You are viewing the Resources for the older version of JourneyApps (V3). JourneyApps V4 is the new default for all new apps since July 1, 2016.

In this section we'll complete our Hello World app.

Adding View Components...

Let's add something to the main view. User interface elements that you add to a screen in your mobile app are referred to as View Components in JourneyApps.

There are a variety of view components available in JourneyApps, which we'll cover in detail at a later stage — let's start with something simple — a heading and info text for the main screen of the Hello World app.

...Using Auto-Complete

The easiest way to edit the XML for your view is to use the auto-complete functionality that comes built-in with JourneyApps. To add a heading, type head under the "Components go here"  section and press Ctrl + Space

Your View XML should then look like this, with a new heading that's been inserted:

You can then advance your cursor to the next piece of XML code that needs to be filled in by pressing Ctrl + . (that is, Ctrl and the period / full stop key). Pressing Ctrl + . will therefore highlight "A Heading". Now type "Hello World" to replace "A Heading".

Next, insert some info text below your heading. Type info followed by Ctrl + Spaceand then Ctrl + . to move your cursor inside the info tag, then type some text like "Welcome to my Hello World app". Your view should then look like this:

We will explain the purposes of the other sections (Parameters, Variables, Links) later in the tutorial.

Automatic Saving, Deployment & Testing on Mobile Device

Note that whenever you've typed something into the JourneyApps Editor, it will automatically be saved. There is no need to save anything explicitly.

Furthermore, you may have noticed that every time you make a change, the Deploy icon in the menu is spinning:

This means that your app is automatically being deployed to the Testing Environment (recall the Environments and Staged Deployment section in the JourneyApps: The Big Picture tutorial)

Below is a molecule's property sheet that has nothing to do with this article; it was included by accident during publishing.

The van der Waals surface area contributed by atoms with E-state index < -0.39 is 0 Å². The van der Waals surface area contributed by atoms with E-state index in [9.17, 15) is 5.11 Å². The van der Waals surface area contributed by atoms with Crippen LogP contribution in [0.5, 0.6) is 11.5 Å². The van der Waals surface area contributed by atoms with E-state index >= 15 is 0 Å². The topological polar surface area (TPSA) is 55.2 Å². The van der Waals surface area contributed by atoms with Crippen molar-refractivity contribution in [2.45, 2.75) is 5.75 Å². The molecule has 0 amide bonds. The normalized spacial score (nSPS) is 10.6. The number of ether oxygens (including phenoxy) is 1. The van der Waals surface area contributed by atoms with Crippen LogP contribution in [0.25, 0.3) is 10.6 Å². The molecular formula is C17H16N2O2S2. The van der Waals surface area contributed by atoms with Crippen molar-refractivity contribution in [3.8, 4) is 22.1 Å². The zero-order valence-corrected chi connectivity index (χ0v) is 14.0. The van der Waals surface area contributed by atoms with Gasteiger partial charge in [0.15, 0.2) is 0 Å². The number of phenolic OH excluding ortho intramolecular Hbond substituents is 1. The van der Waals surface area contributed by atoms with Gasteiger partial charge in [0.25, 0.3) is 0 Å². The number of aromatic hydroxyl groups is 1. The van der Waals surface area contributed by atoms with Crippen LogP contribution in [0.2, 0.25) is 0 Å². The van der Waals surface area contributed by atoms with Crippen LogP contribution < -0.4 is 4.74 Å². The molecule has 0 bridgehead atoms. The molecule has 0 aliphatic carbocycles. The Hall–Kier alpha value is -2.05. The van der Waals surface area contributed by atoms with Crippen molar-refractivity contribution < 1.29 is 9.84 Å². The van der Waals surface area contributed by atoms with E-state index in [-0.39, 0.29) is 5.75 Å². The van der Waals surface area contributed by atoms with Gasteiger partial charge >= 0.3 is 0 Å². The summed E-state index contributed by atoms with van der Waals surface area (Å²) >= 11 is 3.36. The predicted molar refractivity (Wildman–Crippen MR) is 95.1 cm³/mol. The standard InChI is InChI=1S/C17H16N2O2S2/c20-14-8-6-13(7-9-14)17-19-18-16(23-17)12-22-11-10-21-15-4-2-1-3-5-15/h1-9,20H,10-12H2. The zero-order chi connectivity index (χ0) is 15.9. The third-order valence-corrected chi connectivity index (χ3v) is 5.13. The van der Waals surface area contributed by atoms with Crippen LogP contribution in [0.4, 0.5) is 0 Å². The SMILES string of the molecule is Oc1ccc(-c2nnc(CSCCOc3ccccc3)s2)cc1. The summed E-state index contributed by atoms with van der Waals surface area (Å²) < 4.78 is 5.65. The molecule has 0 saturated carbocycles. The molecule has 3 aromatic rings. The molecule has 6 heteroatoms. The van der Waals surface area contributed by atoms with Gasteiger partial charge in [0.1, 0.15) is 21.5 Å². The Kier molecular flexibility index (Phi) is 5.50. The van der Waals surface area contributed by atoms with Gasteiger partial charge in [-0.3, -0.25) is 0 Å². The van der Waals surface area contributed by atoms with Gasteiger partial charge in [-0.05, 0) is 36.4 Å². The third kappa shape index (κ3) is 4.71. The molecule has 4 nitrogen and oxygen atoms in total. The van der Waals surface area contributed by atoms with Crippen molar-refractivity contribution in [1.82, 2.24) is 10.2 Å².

Your app will try to refresh itself automatically on the mobile device so that you can see the changes you're making (if it doesn't, press the "refresh" button at the top right corner).

You should then see that the heading and info text that you added is dynamically interpreted and rendered as user interface components on the mobile device, like below:

Add an Input Component

Now let's make the app a bit more interactive by adding an input component.

App Design: Hello World

We want to complete our Hello World app by making it ask the user to enter their name, and then have a button that will make the app display a greeting when it is pressed.

In a full-blown JourneyApps application, we would use the Data Model as we'll show you later, but for now, to keep things really simple, we'll simply use a local variable to store user input. To add a local variable, type var under the "Variables go here" section in your View XML and hit Ctrl + Space to auto-complete as usual.

We want to ask the user to enter their name, so type something like your_name for the name property, and then string for the type property. string indicates that we'll be storing text in this variable (we'll show you all the different data types later.)

Important: Note that the order in which you insert XML is important — for example, variables need to go under the "Variables go here" section and components under the "Components go here" section. If you see an error message such as "This element is not expected", it means that something has been inserted in the incorrect order in the XML.

Next, to add a text input, type text under "Components go here" and then auto-complete as usual, which will add a textinput component to your view. Make the label of the textinput something like "Enter Your Name", and the bind property should be your_name — the name you've given your variable. The bind property tells the textinput where it should store the data that the user entered — in this case, we want to store the user input in our your_name variable.

Your mobile app should now look like the following:

Add a Button & Hook It Up With JavaScript

To add the button, type button and then auto-complete as usual. Because there are different kinds of buttons, you will see a list like the following:

We are interested in button - js for now, so choose that one. It allows us to call a JavaScript function when the user presses the button. Give your button a label and an onpress property as seen below. onpress specifies the name of the JavaScript function that will be called when the user presses the button.

Now we need to create that sayHello JavaScript function that we specified in onpress. On the JavaScript side of the view (on the right-hand side), add the following:

dialog() is a function built-in to JourneyApps that shows a dialog to the user. It takes two arguments — the heading and the content of the dialog. In order to access any variables that have been defined in our View XML from the JavaScript, we need to prepend their names with view. — therefore view.your_name will display what the user entered in the textinput field, since the textinput stores the text entered in the your_name variable.

Now test your app on your device. It should do the following:

Congratulations, you've completed the Hello World app!

Now head over to Section 4 of the tutorial: The Data Model